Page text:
via Scania, 551/B; 40024 Castel S. Pietro T. (BO); Italy

pfabbri@interfree.it

06/05/2002

Abstract

The study of non-bound stationary states, in quantum mechanics, introduces unnormalisable probability densities. We explore the properties of a sequence of several determinations of a random variable, having an unnormalisable probability distribution. We arrive to the conclusion that these distributions cannot have meaning.

It is known that, solving the Schrödinger equation for non-bound states, we are induced to give signification also to probability distributions which are unnormalisable. The simplest case is the problem of the free particle, that supports stationary states with probability density constant everywhere. This expresses an apparently harmless and intuitive condition, in which all the points of the space are equivalent.

At this level, the probability density of an unnormalisable distribution may be multiplied by an arbitrary constant, and its integration supply not the probability of an interval, but the ratio between the probabilities of different intervals.

A complete comprehension of these distributions requires to answer the following question: if we repeat several times an experiment that determines the value (X_{ i}) of a random variable (X) having an unnormalisable probability distribution, what aspect will the X_{ i}sequence have? Is it possible to simulate such sequence?

We observe that we cannot obtain an unnormalisable probability distribution as a limit of a normalised one. For example, a probability density constant for every x ≥ 0 is not the limit, for L → ∞, of a probability density constant for 0 ≤ x < L, because, in the limit, all the X_{ i}tend to ∞. ∞ is not a number and the possible values of X are all the numbers ≥ 0 (∞ excluded).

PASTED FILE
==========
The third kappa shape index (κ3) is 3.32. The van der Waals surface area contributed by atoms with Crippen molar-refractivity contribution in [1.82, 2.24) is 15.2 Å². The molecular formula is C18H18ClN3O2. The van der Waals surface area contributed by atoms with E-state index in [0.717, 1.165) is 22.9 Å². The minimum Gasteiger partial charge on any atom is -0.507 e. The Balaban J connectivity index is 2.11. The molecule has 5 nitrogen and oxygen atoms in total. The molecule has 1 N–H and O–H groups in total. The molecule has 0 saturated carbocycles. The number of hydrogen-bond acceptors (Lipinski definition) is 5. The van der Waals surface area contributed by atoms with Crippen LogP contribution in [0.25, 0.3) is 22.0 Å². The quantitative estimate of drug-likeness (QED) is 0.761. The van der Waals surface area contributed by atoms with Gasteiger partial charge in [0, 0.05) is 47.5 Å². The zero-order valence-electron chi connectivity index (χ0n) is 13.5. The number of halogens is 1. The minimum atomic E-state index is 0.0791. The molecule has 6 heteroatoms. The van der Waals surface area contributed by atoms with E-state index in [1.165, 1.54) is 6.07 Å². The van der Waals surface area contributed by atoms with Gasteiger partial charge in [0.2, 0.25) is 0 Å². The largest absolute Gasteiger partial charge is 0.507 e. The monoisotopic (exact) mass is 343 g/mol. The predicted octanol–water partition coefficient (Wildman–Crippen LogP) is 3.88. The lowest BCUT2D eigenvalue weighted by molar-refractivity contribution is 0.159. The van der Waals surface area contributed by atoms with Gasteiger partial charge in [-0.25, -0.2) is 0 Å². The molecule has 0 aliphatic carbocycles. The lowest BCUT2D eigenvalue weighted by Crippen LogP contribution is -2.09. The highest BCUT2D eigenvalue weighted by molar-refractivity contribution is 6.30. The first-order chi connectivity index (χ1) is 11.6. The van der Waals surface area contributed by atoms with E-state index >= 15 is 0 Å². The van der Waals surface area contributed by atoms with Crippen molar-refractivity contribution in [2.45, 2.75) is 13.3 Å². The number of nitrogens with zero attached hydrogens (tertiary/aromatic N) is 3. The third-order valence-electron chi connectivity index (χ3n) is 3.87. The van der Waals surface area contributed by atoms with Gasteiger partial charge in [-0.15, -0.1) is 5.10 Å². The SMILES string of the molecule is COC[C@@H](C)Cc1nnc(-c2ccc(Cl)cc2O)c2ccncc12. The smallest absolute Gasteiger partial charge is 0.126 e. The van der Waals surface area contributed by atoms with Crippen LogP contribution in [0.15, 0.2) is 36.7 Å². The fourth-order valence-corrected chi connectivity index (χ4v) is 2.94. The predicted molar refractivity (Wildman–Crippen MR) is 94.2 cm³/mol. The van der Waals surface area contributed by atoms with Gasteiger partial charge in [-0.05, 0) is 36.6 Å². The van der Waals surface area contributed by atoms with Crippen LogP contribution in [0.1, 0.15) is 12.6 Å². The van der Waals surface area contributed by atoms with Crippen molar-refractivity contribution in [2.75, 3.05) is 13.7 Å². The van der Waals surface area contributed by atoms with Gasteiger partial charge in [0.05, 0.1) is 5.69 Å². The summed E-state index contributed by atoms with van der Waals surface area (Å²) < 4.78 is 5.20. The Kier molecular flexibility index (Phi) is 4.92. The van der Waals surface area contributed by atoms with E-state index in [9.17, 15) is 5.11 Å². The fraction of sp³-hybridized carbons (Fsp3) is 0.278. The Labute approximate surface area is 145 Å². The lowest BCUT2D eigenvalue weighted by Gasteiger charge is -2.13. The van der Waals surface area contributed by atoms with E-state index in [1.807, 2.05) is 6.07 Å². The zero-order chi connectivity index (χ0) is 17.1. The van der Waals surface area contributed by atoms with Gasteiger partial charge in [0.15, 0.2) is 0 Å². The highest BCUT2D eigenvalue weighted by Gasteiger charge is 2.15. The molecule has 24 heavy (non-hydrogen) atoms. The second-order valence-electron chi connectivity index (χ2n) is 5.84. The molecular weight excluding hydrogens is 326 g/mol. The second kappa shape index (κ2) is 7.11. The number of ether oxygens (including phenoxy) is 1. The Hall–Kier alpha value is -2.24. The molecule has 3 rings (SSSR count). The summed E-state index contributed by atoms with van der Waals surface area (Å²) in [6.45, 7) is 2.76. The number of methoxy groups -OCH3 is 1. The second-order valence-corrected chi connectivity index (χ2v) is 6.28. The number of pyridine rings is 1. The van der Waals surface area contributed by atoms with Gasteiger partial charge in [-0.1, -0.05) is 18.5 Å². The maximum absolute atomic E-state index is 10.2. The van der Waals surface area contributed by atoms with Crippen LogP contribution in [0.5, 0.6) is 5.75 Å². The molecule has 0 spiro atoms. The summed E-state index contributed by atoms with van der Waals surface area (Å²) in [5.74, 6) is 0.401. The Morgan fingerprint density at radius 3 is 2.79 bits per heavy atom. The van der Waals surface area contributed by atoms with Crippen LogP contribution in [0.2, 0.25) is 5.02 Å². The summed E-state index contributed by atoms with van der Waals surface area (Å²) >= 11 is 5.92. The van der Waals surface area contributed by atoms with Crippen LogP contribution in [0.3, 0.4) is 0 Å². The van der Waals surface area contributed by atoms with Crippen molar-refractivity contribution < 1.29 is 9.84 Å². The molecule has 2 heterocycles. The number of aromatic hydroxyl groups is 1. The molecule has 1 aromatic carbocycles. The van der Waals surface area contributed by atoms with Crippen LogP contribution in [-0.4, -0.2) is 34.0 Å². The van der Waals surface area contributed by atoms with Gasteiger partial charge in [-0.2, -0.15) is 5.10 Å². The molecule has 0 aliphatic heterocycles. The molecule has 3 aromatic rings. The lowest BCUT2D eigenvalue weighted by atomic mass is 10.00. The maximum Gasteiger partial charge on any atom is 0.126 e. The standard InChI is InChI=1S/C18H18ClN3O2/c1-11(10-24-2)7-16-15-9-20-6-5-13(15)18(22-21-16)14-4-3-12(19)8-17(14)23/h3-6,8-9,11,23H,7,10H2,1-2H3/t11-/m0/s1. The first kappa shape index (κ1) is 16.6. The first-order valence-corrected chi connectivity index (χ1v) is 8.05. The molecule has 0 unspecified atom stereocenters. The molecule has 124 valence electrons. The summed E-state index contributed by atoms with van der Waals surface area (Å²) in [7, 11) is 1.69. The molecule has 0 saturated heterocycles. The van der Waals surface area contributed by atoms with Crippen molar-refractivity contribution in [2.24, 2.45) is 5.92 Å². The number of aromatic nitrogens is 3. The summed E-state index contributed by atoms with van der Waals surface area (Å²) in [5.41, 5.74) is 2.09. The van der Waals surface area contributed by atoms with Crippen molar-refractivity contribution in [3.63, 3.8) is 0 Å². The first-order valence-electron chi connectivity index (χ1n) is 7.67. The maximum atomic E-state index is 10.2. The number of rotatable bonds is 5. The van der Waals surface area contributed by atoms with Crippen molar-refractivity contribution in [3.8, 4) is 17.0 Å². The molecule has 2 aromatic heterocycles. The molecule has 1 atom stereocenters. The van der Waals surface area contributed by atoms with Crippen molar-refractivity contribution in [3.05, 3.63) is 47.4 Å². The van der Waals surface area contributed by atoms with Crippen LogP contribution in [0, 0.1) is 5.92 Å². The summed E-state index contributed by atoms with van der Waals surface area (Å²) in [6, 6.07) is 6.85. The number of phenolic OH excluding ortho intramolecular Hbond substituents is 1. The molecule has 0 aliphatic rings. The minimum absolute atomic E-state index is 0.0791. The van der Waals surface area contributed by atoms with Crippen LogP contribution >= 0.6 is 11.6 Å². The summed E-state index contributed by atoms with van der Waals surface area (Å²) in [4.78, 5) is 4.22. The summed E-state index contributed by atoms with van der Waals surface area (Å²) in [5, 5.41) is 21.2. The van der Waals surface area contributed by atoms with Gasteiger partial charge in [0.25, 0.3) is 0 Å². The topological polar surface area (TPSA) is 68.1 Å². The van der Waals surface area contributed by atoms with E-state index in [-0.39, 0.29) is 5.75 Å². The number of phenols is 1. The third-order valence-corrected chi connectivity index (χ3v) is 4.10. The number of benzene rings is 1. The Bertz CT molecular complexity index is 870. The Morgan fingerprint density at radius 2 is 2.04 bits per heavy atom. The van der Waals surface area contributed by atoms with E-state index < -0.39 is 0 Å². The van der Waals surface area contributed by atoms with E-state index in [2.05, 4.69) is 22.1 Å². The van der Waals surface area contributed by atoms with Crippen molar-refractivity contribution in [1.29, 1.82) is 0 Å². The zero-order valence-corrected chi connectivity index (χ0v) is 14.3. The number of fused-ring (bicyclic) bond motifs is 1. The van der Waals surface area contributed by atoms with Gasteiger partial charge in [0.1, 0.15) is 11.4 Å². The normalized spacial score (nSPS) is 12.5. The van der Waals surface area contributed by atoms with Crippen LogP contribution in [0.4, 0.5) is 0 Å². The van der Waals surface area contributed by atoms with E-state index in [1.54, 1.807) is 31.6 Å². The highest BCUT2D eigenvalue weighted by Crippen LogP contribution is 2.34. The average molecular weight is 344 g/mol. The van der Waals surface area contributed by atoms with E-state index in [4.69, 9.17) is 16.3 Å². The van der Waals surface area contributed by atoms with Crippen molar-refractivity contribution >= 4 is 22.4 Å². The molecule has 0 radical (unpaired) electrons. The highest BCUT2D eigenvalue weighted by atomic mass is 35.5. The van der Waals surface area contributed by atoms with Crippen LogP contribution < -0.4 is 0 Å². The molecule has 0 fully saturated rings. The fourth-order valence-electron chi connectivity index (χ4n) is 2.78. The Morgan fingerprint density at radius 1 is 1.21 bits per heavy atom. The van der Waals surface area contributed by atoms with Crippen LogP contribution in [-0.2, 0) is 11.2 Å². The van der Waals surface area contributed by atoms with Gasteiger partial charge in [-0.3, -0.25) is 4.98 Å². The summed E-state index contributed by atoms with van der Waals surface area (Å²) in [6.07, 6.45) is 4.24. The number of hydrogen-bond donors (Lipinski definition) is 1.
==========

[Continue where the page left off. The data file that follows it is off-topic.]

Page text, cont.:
I have fallen in with various paradoxical properties of these distributions, before to obtain the following result.

Let n and k be two great numbers, and put N = k · n. If we repeat N times the experiment, we shall obtain a set of N values covering an interval I. We can divide I in k not equal subintervals, in such a way that everyone contains n results. f = n/N is the statistical frequency of every subinterval. Dividing f by the amplitude of the subintervals, we obtain k frequency densities. Associating, to each x, internal to a subinterval, the frequency density of this subinterval, and 0 to each x external to I, we obtain a function ρ (x), that describes the aspect of the statistical distribution of the results.

ρ (x) is necessarily normalised.

An analogous distribution, with the same ρ (x), may be obtained by an experiment with normalised probability density. ρ (x) would be an approximation of such probability density, as better as n and k are greater. Only the order of the X_{ i}, and not the final shape of their distribution, may then distinguish between normalised probability and not. But, if the X_{ i}are statistically independent, their order is merely arbitrary, and a casual permutation of them must be again an acceptable sequence. Such a permutation cannot keep memory of a particular order, but only of the shape of ρ (x), exactly as a sequence extracted with normalised probability. Therefore, an unnormalisable probability distribution would behave exactly as a normalised one! It is not possible to ascribe an unnormalisable probability density to a random variable.